I am not alone

 Since my mother passed several people have asked if my siblings helped take care of her and make funeral arrangements. When they discovered I am an only child they look shocked and say, “You went through all that alone! I’m so sorry!”

While I know these comments are offered in love, I have no idea how to respond. I was not and am not alone. Although my parents were supportive, some things were mine to handle. I learned early how to entertain myself and handle difficult situations.

One advantage of being an only child was that I had no “discussions” with siblings about what Mom would want. She rejected delaying actions such as surgery and chemotherapy. She had a living will and a prepaid funeral and burial. Her wishes were clear.

Family and good friends called or texted me frequently during the two months I was many miles from home. They offered love as well as advice and care packages that brightened those weeks. A special Mother’s Day gift was a video my daughters made of mom’s great-great grandsons.

Other visiting friends provided laughs and comfort. My best friend from our school years still lived in the area. She listened to my woes and shared what she had learned when her dear ones passed.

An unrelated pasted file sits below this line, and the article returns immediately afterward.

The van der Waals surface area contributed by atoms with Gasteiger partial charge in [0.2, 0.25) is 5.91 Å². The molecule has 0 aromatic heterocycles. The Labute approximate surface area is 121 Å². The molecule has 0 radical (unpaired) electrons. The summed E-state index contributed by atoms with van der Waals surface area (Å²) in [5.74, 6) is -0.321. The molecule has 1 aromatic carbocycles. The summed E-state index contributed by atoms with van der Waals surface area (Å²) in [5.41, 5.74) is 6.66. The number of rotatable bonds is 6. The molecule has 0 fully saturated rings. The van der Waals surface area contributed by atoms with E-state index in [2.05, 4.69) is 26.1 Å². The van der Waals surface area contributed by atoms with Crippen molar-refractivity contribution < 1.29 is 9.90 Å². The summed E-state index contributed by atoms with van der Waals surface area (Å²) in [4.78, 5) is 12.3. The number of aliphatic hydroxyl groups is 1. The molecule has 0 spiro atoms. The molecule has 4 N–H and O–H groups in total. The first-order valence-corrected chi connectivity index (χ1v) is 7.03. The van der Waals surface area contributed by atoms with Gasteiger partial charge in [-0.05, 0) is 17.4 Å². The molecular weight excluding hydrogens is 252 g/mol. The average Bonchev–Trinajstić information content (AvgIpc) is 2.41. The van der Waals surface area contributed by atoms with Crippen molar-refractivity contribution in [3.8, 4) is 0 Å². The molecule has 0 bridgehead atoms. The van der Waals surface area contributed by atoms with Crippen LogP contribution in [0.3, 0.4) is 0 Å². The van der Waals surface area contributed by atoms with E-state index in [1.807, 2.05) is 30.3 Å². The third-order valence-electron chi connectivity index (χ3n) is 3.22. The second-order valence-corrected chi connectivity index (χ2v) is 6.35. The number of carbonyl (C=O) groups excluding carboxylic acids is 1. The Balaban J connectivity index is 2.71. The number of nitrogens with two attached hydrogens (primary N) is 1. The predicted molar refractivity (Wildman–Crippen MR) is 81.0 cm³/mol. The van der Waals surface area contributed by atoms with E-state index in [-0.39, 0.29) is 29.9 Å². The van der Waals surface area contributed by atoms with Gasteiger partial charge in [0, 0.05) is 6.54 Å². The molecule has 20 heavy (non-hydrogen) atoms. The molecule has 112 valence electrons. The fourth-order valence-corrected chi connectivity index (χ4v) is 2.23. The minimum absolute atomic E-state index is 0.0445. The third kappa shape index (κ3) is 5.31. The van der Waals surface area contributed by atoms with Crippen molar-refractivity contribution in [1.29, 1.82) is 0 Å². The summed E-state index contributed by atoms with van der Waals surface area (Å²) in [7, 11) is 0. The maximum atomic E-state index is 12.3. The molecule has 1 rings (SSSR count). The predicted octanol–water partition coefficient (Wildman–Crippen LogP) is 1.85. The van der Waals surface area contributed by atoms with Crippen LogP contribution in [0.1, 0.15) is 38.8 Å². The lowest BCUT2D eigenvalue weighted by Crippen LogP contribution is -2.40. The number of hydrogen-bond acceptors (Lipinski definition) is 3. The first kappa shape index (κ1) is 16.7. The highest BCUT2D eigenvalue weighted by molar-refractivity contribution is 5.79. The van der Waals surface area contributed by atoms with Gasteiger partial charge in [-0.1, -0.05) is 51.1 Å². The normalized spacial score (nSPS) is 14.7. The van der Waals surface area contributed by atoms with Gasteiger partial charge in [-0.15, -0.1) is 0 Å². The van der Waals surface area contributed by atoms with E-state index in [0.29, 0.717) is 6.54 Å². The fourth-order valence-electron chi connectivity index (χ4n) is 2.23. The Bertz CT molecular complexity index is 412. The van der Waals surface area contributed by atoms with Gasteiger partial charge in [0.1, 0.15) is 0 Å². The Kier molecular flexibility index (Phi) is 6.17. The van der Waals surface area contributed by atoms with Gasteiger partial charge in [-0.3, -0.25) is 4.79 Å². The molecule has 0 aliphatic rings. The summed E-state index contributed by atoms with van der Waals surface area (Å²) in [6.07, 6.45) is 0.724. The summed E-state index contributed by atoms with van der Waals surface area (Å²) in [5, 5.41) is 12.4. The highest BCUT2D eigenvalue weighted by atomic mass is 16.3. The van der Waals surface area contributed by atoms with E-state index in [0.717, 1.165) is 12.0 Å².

During the last couple weeks at her apartment three cousins and a volunteer sat with Mom while I went shopping or did laundry. Her neighbors visited and did small favors to make Mom’s last days easier. This support gave me the opportunity to do what needed to be done. My home meditation group supported us through prayers and assurances that life on the other side will be wonderful. Two pastors answered questions about the afterlife. Mom listened while I humbly offered my beliefs about that subject. It seemed to comfort her.

I can never express enough gratitude for the fantastic Hospice staff both at Mom’s apartment and at Hospice House. They listened to my worries and offered comfort as they provided optimal care for Mom. When she breathed her last Earthly breath, they were there with hugs and kind words. They and the funeral directors took care of all the details. All I had to do was to notify family and sort Mom’s belongings, a daunting task.

My school friend went along to make final arrangements. On Memorial Day she made sure I was busy and entertained. Other friends and cousins provided their loving presence and delicious food. My children drove several hundred miles to attend the visitation and funeral. They helped sort Mom’s belongings and gave lots of hugs.

The morning following the funeral my daughters and son-in-law left with the mementos they had selected. The next morning my son left with his car full of chosen items.

Then I felt alone. I couldn’t wait to leave that tiny, empty apartment and be home. The apartment complex manager agreed to handle what was left.

The next morning I hopped into my overstuffed car and headed home. Once here I was able to relax and enjoy hugs from my family and friends. I feel sad that my mother is no longer with us, but I am too surrounded by love to ever feel alone.

 © by Sharon Dillon, August 1, 2010